Dearest Daniel, if you actually told me you were going to surprise a girl with a kiss in an attempt to make her love you, I’d probably pepper spray you myself. Yeah, no one should do that. Ever.
Your post last week actually touched on a topic I’ve been thinking about a lot in recent years, which is how the media shapes our perceptions of romance and how damaging that can really be.
I’d never really understood what a tsundere was until I read your post, but it sounds like an incredibly destructive idea that lands people in awful situations. As you said, if you met a tsundere in real life you would never, ever tolerate her behavior and you never should. Treating people like crap and emotionally manipulating them so they’ll stick around despite being treated poorly is not okay and I’m very sorry you had to go through that in real life.
And instead of telling us to leave a situation like that, the tsundere storyline is teaching us to tolerate it, to accept this shitty behavior because it means she loves you.
Wrong. Wrong, wrong, wrong, wrong, and wrong.
The tsundere isn’t the only awful romance stereotype out there either. Look at any romantic comedy or grocery store romance novel and you’ll find a ton of awful, and super destructive, ideas about what romance and love really is. Ideas like how the perfect man knows what you want at all times with being told, or love at first sight, or how happiness begins when you find your soulmate, or how arguments can be solved with one expensive gesture, or…
Well, I could go on for a while. The one I really want to talk is actually in the same vein as the tsundere. It’s the idea that abuse, sexual assault, and controlling behavior can actually be romantic and a sign that someone loves you. The most common examples would be Twilight or 50 Shades of Grey, in which men stalk, abuse, and control women because they “love” them.
Wrong. So wrong. Like uber-wrong. Turbo-wrong.
I’ve never actually read Twilight or 50 Shades of Grey. I did see the first Twilight film, but I never saw the other two…three movies? Nor did I see 50 Shades of Grey. I know that seems weird, but I swear I never did. When Twilight came out there was a weird division between Twilight and Harry Potter fans at my high school so I could only be a “real fan” of one. Thankfully, I chose Harry Potter and missed the Twilight train. When 50 Shades of Grey came out, I was in college and just wasn’t that interested. Besides, it was a re-write of a popular Twilight fanfiction and the 15-year-old in me was like “No Twilight, only Harry Potter!”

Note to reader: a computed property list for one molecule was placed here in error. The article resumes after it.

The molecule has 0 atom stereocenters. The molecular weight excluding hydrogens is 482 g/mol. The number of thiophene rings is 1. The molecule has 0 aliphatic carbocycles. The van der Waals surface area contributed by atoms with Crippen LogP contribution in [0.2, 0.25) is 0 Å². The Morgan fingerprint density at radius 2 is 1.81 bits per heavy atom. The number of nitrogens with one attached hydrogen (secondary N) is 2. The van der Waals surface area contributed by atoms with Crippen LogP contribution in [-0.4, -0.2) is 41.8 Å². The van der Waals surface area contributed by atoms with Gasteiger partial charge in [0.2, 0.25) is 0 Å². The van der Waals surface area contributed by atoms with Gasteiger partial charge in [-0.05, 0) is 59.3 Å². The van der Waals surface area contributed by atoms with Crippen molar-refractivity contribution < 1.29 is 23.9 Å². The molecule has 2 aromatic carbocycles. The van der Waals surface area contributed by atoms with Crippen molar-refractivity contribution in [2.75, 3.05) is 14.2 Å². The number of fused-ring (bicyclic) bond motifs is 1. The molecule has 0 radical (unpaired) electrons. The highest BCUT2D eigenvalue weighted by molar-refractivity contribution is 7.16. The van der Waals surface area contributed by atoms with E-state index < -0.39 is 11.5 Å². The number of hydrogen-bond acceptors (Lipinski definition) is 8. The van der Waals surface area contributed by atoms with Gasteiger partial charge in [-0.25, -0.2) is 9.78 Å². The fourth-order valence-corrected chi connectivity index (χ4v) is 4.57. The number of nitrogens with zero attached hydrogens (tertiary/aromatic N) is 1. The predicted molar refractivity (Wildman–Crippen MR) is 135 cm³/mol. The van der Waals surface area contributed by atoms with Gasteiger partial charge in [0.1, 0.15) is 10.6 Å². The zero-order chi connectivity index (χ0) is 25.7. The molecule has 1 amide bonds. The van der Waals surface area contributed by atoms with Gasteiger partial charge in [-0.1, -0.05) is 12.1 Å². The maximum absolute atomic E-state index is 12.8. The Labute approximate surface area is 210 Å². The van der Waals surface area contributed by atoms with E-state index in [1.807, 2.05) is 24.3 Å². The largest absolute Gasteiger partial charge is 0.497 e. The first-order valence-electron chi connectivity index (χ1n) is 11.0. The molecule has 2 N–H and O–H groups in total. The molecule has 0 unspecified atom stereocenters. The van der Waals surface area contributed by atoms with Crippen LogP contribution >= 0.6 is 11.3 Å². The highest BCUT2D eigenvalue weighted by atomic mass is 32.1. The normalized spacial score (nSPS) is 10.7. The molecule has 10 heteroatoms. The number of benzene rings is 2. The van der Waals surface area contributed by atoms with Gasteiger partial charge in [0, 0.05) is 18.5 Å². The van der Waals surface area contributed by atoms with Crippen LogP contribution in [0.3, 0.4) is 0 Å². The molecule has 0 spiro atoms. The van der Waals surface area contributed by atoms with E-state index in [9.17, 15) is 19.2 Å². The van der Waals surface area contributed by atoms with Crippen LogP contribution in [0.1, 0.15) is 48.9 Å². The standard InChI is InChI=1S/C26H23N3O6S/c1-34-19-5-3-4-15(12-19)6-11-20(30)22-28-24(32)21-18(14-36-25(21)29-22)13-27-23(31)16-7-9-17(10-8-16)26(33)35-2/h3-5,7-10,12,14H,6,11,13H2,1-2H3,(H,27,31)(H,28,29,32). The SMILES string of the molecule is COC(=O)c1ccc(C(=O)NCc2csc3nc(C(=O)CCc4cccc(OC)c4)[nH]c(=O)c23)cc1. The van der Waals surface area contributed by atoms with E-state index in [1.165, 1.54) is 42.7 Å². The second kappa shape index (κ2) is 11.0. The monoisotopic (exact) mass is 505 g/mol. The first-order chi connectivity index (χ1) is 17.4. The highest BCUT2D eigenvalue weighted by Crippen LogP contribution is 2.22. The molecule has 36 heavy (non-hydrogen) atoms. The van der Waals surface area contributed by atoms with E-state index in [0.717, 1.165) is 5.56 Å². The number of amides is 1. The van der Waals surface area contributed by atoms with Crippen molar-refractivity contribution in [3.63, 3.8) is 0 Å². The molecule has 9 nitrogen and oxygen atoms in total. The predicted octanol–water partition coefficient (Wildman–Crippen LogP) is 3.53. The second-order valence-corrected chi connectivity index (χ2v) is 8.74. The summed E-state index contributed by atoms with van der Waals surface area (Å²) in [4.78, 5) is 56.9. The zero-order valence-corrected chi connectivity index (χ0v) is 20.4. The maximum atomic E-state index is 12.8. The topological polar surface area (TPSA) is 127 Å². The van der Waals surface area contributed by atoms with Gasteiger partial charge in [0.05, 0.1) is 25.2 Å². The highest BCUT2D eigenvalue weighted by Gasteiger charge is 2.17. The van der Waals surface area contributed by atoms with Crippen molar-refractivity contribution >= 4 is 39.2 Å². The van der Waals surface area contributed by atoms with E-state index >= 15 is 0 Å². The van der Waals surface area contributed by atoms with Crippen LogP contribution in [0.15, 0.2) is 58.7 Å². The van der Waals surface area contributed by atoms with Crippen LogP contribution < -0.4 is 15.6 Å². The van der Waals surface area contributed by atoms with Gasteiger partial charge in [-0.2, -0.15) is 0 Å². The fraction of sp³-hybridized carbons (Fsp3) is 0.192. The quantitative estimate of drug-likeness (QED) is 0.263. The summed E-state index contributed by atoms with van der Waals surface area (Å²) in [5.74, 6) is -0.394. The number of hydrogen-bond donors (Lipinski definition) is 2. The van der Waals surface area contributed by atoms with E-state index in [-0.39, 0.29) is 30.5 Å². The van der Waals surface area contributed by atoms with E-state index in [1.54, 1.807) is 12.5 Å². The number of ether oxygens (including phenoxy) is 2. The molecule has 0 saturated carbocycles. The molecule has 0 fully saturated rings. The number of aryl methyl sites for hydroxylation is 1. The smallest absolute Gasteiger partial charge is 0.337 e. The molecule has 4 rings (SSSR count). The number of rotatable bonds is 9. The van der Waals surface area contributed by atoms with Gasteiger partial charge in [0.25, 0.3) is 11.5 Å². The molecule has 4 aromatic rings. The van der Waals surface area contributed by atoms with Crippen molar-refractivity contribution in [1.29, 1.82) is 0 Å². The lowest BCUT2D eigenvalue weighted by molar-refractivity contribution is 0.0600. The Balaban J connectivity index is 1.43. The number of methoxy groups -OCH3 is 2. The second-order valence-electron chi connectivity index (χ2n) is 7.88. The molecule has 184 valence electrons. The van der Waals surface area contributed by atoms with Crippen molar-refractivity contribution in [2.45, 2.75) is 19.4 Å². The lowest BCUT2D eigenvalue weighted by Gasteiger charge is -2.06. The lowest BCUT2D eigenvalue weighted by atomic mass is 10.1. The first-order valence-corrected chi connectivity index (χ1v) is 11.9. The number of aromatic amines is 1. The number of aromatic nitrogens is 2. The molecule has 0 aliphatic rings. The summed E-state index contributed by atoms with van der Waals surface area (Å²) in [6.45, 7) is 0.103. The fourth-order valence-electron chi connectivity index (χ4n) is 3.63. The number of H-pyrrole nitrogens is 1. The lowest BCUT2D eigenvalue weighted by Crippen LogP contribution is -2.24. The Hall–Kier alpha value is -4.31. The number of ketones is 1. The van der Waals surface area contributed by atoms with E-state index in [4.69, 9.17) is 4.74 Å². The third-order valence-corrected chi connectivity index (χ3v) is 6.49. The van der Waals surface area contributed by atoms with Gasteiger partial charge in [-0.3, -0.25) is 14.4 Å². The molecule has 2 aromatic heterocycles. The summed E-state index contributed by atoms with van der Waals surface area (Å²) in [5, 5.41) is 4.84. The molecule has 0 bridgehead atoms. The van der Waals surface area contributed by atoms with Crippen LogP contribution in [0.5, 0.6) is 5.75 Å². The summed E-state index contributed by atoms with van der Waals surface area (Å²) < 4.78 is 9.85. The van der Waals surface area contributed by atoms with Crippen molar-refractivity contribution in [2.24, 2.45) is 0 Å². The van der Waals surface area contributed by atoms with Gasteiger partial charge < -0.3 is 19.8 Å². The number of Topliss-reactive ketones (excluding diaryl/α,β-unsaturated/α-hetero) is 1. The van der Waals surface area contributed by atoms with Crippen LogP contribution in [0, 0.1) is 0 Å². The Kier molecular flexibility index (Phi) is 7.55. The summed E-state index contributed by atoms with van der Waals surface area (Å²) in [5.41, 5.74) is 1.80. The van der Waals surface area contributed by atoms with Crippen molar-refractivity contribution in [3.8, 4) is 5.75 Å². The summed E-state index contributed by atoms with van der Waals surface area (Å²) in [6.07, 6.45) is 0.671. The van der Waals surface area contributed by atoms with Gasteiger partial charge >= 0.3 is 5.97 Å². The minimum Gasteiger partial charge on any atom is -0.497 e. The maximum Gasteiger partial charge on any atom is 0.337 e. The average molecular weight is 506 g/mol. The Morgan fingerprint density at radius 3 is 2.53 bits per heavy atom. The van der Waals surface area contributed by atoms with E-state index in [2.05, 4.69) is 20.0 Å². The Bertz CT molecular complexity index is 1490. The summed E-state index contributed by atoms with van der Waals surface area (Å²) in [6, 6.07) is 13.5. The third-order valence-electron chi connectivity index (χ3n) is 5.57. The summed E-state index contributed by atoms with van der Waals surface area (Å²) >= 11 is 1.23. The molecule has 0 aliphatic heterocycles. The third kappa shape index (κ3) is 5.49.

Anyway, this “abuse means love” idea can be found in any genre, not just romance. The example I’m going to use today is Game of Thrones, specifically the relationship between Daenerys Targaryen and Khal Drogo. Now, don’t get me wrong, I love Game of Thrones, but good lord, it is full of really awful ideas about romance, love, and sex.
I feel particularly passionate about the problems with the Daenerys and Drogo plotline because it was changed in the television show and they made it worse. You heard me, they made it worse! I am so angry!
In the book, Daenerys is sold to Khal Drogo by her brother Viserys to create an alliance between Viserys and the Dothraki. This is awful by itself, but that’s not the point. In the book, Drogo marries Daenerys and, despite a language barrier, is actually gentle with Daenerys on their wedding night. He lets her undo his braid, which in the Dothraki culture is the ultimate sign of trust from a male warrior. I won’t pretend she wanted to be there. It was still an awful thing her brother did to her, but in the TV show the writers made it worse. Drogo treats Daenerys like his property and takes her by force. He rapes her.
This is awful by itself, but then it gets worse because as the show progresses, Daenerys and Drogo fall in love. They are absolutely head-over-heels for each other and I will admit are by far the cutest couple on the show.
But that doesn’t change the fact Daenerys fell in love with her rapist.
What this show is basically trying to tell me is that Khal can treat Daenerys like property, abuse her, and by defnition rape her and that’s okay because he loves her. Daenerys just needed to let it go and love him. The beginning of their relationship was just a rough spot. See how nice it is now?
Turbo-wrong. Super wrong. Don’t-try-to-pull-this-shit-on-me-HBO wrong.
Game of Thrones is now coming up on season 6 and there are way more problematic things going on than Daenerys and Drogo’s relationship, but I won’t get into them right now. The point of this post was to talk about destructive ideas of romance, which I think I did. Now I also know that to some Game of Thrones fans my ideas are a little controversial, but this is how I feel. Daenerys has gone on to become one of the most powerful women in the entire GoT universe and I might argue she couldn’t have done that without marrying Khal Drogo, but that doesn’t excuse the show writers turning what was a kinda shadey romance story and making it rape.
Okay, I’m done now.